“I know that this is a top priority for everyone and I will start by saying that we are committed to educating our students with health and safety as a top priority,” Superintendent Steve King said in an email.

“We also need to make sure that we address issues of equity, giving each and every student in our district the opportunity to be successful.”

Coupeville schools, like all others in Washington state, have been shut down since March as the world deals with the COVID-19 pandemic.

A decision will need to be made as to whether to return to full-time in-person teaching, full-time online learning, or a hybrid of the two.

Many larger school districts in the state, from Seattle to Tahoma, have chosen the 100% online option this week.

Coupeville is in a unique situation, though, as Island County is in Phase 3 of Governor Jay Inslee’s four-phase reopening plan, while all surrounding counties are still in Phase 2.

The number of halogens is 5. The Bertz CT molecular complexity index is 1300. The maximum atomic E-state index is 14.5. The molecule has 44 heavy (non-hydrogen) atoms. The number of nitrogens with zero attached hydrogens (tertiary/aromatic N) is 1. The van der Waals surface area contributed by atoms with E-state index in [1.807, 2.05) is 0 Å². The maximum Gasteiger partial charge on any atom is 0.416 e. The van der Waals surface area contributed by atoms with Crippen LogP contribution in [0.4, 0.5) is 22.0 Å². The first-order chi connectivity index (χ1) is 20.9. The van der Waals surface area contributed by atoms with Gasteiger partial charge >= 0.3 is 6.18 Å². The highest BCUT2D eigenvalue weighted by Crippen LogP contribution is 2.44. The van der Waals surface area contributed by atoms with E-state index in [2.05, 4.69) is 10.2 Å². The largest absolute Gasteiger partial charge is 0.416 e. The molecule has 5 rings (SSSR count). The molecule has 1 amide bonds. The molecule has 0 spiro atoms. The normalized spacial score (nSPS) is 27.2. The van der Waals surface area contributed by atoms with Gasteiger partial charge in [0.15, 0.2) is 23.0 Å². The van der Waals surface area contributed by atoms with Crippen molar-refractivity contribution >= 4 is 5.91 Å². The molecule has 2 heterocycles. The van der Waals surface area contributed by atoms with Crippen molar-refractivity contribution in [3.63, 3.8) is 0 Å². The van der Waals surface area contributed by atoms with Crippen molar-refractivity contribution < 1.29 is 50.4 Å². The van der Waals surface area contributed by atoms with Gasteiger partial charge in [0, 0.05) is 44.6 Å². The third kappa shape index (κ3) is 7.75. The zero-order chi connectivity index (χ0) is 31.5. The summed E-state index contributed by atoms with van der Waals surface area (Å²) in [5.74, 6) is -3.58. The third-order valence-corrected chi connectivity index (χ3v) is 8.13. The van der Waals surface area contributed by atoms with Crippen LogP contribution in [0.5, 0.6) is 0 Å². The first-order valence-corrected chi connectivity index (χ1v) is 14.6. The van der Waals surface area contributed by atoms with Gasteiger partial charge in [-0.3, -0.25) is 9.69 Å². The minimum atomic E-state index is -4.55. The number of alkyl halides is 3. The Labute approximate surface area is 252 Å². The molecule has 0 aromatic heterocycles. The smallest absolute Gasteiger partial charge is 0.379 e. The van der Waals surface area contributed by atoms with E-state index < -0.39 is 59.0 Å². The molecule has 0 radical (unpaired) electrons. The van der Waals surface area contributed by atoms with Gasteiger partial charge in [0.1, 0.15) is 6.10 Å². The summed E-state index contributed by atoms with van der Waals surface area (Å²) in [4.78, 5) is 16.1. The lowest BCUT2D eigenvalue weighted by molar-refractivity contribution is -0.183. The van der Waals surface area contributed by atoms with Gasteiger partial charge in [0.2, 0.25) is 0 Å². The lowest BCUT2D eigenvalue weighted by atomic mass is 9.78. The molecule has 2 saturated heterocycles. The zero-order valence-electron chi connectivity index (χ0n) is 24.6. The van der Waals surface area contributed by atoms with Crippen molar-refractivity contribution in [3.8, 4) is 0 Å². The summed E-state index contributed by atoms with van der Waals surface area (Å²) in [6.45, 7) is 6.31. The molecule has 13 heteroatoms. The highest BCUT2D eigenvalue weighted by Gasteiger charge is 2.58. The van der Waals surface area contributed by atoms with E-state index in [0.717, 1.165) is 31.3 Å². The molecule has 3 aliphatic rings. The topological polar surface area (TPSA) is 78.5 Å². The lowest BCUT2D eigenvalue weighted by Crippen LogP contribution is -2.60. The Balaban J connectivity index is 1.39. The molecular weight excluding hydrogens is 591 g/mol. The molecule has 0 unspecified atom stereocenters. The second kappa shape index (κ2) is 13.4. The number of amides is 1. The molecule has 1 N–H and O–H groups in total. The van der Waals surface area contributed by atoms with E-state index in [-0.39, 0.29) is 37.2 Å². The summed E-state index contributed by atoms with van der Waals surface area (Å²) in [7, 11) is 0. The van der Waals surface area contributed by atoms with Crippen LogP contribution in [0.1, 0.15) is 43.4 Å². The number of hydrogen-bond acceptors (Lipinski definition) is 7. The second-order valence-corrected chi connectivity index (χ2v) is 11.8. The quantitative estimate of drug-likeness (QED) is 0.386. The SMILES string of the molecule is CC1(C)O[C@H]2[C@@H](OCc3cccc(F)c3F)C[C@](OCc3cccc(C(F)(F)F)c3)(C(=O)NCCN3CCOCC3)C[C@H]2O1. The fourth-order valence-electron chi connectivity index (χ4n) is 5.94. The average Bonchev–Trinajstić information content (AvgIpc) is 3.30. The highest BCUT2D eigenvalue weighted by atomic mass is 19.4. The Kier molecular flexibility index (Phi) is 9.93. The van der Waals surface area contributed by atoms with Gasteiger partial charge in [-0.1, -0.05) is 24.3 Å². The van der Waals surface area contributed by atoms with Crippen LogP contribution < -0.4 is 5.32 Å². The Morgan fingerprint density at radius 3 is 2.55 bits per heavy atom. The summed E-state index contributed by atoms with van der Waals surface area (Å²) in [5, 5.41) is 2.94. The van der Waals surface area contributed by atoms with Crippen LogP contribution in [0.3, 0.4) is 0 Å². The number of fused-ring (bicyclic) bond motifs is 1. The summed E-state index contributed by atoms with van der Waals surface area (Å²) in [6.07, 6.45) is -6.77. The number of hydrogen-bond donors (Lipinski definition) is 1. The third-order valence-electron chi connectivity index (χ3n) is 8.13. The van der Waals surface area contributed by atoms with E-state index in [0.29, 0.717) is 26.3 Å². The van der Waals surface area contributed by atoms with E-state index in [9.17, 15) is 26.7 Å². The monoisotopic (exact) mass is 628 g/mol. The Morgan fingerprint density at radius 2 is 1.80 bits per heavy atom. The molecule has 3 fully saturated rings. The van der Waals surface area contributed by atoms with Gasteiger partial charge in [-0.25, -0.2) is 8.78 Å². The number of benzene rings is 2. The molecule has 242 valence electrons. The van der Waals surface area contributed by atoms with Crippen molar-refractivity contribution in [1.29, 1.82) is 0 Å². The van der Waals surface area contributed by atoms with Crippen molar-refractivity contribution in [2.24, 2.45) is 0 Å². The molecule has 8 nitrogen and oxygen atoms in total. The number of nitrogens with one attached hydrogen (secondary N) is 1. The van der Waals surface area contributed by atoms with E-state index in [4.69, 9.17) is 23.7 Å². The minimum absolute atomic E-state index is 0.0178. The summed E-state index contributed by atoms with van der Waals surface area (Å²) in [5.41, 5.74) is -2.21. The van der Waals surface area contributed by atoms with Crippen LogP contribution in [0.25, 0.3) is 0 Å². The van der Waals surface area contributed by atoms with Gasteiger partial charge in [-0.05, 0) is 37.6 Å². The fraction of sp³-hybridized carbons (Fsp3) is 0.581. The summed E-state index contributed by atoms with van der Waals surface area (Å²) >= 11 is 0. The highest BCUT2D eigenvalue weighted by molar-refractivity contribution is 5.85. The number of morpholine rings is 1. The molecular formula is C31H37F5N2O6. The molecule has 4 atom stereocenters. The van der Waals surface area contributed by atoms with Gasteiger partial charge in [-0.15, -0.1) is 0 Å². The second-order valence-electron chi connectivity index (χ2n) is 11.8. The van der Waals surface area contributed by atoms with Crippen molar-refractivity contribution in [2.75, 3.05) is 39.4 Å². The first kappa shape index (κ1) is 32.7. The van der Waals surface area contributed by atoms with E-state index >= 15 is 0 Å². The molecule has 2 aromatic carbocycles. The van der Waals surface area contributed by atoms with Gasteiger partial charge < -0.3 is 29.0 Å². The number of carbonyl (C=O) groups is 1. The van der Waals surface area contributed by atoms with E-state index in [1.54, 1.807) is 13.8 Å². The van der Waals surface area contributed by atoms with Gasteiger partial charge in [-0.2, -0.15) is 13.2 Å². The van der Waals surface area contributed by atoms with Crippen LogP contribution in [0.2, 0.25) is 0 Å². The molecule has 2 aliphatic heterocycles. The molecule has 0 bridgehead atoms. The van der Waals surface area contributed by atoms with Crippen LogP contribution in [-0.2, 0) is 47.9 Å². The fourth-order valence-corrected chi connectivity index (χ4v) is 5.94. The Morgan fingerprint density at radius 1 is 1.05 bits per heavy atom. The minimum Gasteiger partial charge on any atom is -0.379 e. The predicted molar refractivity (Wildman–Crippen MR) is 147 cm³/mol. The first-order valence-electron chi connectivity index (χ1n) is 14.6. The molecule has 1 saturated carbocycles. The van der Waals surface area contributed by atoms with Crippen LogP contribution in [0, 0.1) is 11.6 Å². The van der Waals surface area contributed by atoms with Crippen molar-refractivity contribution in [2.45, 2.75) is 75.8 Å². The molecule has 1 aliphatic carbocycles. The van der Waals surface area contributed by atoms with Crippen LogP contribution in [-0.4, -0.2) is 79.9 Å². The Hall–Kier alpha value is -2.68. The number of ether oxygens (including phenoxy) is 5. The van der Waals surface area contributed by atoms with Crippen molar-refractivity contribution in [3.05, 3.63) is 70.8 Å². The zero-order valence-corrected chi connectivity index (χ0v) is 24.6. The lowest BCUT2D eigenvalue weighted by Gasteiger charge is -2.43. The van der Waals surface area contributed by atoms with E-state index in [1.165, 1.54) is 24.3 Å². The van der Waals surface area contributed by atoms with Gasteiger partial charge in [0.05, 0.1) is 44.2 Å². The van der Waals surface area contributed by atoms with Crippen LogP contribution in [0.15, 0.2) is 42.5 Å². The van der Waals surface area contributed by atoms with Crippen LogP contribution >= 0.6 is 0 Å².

In his email, King said the district is sending out a second survey to staff and families to gauge where everyone stands on the different educational options.

The Superintendent will also consult with school board members, union group leaders, Island County Public Health officials, and his peers from the Oak Harbor and South Whidbey school districts.

King and his staff are reviewing regional and state health data, and also working closely with the Office of the Superintendent of Public Instruction and the Northwest Educational Service District.

Whatever decision King comes to will need to be approved by the Island County Health Department.

After all that, it is entirely possible the decision will be taken out of his hands, he admitted.